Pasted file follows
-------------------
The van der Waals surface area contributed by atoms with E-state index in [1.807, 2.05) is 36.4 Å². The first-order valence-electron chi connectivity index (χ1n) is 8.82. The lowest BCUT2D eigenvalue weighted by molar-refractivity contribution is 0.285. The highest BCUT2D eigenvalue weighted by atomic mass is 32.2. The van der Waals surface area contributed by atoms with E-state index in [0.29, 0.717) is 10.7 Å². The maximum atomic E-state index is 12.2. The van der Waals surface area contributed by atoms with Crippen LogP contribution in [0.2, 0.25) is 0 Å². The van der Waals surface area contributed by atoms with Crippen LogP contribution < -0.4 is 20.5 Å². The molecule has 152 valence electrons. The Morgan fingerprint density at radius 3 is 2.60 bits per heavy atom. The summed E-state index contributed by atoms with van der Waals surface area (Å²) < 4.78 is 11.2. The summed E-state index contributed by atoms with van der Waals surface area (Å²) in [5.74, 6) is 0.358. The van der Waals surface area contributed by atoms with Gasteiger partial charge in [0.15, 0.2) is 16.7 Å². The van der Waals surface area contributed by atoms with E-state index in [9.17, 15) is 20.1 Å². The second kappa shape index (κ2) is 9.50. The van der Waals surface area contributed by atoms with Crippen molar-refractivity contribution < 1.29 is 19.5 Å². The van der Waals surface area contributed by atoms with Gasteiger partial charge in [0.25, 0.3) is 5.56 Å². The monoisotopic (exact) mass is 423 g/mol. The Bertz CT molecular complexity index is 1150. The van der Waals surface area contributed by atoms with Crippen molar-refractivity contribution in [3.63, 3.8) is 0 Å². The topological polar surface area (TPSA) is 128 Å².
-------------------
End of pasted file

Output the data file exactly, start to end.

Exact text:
The van der Waals surface area contributed by atoms with E-state index in [1.807, 2.05) is 36.4 Å². The first-order valence-electron chi connectivity index (χ1n) is 8.82. The lowest BCUT2D eigenvalue weighted by molar-refractivity contribution is 0.285. The highest BCUT2D eigenvalue weighted by atomic mass is 32.2. The van der Waals surface area contributed by atoms with E-state index in [0.29, 0.717) is 10.7 Å². The maximum atomic E-state index is 12.2. The van der Waals surface area contributed by atoms with Crippen LogP contribution in [0.2, 0.25) is 0 Å². The van der Waals surface area contributed by atoms with Crippen LogP contribution < -0.4 is 20.5 Å². The molecule has 152 valence electrons. The Morgan fingerprint density at radius 3 is 2.60 bits per heavy atom. The summed E-state index contributed by atoms with van der Waals surface area (Å²) < 4.78 is 11.2. The summed E-state index contributed by atoms with van der Waals surface area (Å²) in [5.74, 6) is 0.358. The van der Waals surface area contributed by atoms with Gasteiger partial charge in [0.15, 0.2) is 16.7 Å². The van der Waals surface area contributed by atoms with E-state index in [9.17, 15) is 20.1 Å². The second kappa shape index (κ2) is 9.50. The van der Waals surface area contributed by atoms with Crippen molar-refractivity contribution < 1.29 is 19.5 Å². The van der Waals surface area contributed by atoms with Gasteiger partial charge in [0.25, 0.3) is 5.56 Å². The monoisotopic (exact) mass is 423 g/mol. The Bertz CT molecular complexity index is 1150. The van der Waals surface area contributed by atoms with Crippen molar-refractivity contribution in [3.63, 3.8) is 0 Å². The topological polar surface area (TPSA) is 128 Å².